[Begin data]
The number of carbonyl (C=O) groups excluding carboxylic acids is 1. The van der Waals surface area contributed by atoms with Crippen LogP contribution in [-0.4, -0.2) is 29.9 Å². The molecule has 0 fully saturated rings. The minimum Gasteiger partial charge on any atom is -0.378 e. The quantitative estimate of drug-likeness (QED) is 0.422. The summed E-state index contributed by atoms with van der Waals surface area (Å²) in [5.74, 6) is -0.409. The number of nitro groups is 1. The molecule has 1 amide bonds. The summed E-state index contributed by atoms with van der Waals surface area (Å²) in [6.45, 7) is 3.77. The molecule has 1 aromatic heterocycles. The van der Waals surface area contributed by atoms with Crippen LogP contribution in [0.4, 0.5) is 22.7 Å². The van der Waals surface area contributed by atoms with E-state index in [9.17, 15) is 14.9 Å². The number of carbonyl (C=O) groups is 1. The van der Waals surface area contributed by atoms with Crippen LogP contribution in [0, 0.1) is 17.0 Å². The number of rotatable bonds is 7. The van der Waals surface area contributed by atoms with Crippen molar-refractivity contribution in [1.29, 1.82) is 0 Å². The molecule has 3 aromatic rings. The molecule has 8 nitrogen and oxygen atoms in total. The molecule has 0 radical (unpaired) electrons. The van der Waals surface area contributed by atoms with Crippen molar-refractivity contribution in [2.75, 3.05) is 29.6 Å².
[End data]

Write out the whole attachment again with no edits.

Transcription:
The number of carbonyl (C=O) groups excluding carboxylic acids is 1. The van der Waals surface area contributed by atoms with Crippen LogP contribution in [-0.4, -0.2) is 29.9 Å². The molecule has 0 fully saturated rings. The minimum Gasteiger partial charge on any atom is -0.378 e. The quantitative estimate of drug-likeness (QED) is 0.422. The summed E-state index contributed by atoms with van der Waals surface area (Å²) in [5.74, 6) is -0.409. The number of nitro groups is 1. The molecule has 1 amide bonds. The summed E-state index contributed by atoms with van der Waals surface area (Å²) in [6.45, 7) is 3.77. The molecule has 1 aromatic heterocycles. The van der Waals surface area contributed by atoms with Crippen LogP contribution in [0.4, 0.5) is 22.7 Å². The van der Waals surface area contributed by atoms with E-state index in [9.17, 15) is 14.9 Å². The number of carbonyl (C=O) groups is 1. The van der Waals surface area contributed by atoms with Crippen LogP contribution in [0, 0.1) is 17.0 Å². The number of rotatable bonds is 7. The van der Waals surface area contributed by atoms with Crippen molar-refractivity contribution in [1.29, 1.82) is 0 Å². The molecule has 3 aromatic rings. The molecule has 8 nitrogen and oxygen atoms in total. The molecule has 0 radical (unpaired) electrons. The van der Waals surface area contributed by atoms with Crippen molar-refractivity contribution in [2.75, 3.05) is 29.6 Å².